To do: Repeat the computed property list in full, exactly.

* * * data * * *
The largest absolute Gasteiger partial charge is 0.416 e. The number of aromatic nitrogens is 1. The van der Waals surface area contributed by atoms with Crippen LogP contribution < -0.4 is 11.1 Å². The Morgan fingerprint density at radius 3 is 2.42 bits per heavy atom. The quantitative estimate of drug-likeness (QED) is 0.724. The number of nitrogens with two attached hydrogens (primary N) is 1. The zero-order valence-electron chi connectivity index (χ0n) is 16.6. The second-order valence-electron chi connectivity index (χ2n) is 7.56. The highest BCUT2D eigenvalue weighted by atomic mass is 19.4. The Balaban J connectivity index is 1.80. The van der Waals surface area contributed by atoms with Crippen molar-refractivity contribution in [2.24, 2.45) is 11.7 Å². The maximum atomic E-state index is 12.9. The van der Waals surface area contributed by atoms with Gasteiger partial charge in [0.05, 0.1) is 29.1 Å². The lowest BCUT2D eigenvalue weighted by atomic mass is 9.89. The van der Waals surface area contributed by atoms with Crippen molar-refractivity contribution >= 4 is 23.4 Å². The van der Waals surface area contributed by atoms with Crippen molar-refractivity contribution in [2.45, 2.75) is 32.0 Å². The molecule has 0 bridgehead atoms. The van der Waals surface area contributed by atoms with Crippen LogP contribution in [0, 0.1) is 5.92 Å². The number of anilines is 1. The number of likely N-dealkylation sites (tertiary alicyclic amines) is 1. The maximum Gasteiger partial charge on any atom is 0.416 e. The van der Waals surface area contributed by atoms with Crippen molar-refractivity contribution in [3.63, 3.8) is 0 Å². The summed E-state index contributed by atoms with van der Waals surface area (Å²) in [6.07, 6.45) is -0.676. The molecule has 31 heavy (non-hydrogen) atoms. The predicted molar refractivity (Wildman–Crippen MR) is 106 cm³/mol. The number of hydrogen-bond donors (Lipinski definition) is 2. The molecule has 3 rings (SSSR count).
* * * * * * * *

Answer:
The largest absolute Gasteiger partial charge is 0.416 e. The number of aromatic nitrogens is 1. The van der Waals surface area contributed by atoms with Crippen LogP contribution < -0.4 is 11.1 Å². The Morgan fingerprint density at radius 3 is 2.42 bits per heavy atom. The quantitative estimate of drug-likeness (QED) is 0.724. The number of nitrogens with two attached hydrogens (primary N) is 1. The zero-order valence-electron chi connectivity index (χ0n) is 16.6. The second-order valence-electron chi connectivity index (χ2n) is 7.56. The highest BCUT2D eigenvalue weighted by atomic mass is 19.4. The Balaban J connectivity index is 1.80. The van der Waals surface area contributed by atoms with Crippen molar-refractivity contribution in [2.24, 2.45) is 11.7 Å². The maximum atomic E-state index is 12.9. The van der Waals surface area contributed by atoms with Gasteiger partial charge in [0.05, 0.1) is 29.1 Å². The lowest BCUT2D eigenvalue weighted by atomic mass is 9.89. The van der Waals surface area contributed by atoms with Crippen molar-refractivity contribution >= 4 is 23.4 Å². The van der Waals surface area contributed by atoms with Crippen molar-refractivity contribution in [2.45, 2.75) is 32.0 Å². The molecule has 0 bridgehead atoms. The van der Waals surface area contributed by atoms with Crippen LogP contribution in [0, 0.1) is 5.92 Å². The number of anilines is 1. The number of likely N-dealkylation sites (tertiary alicyclic amines) is 1. The maximum Gasteiger partial charge on any atom is 0.416 e. The van der Waals surface area contributed by atoms with Crippen molar-refractivity contribution in [3.63, 3.8) is 0 Å². The summed E-state index contributed by atoms with van der Waals surface area (Å²) in [6.07, 6.45) is -0.676. The molecule has 31 heavy (non-hydrogen) atoms. The predicted molar refractivity (Wildman–Crippen MR) is 106 cm³/mol. The number of hydrogen-bond donors (Lipinski definition) is 2. The molecule has 3 rings (SSSR count).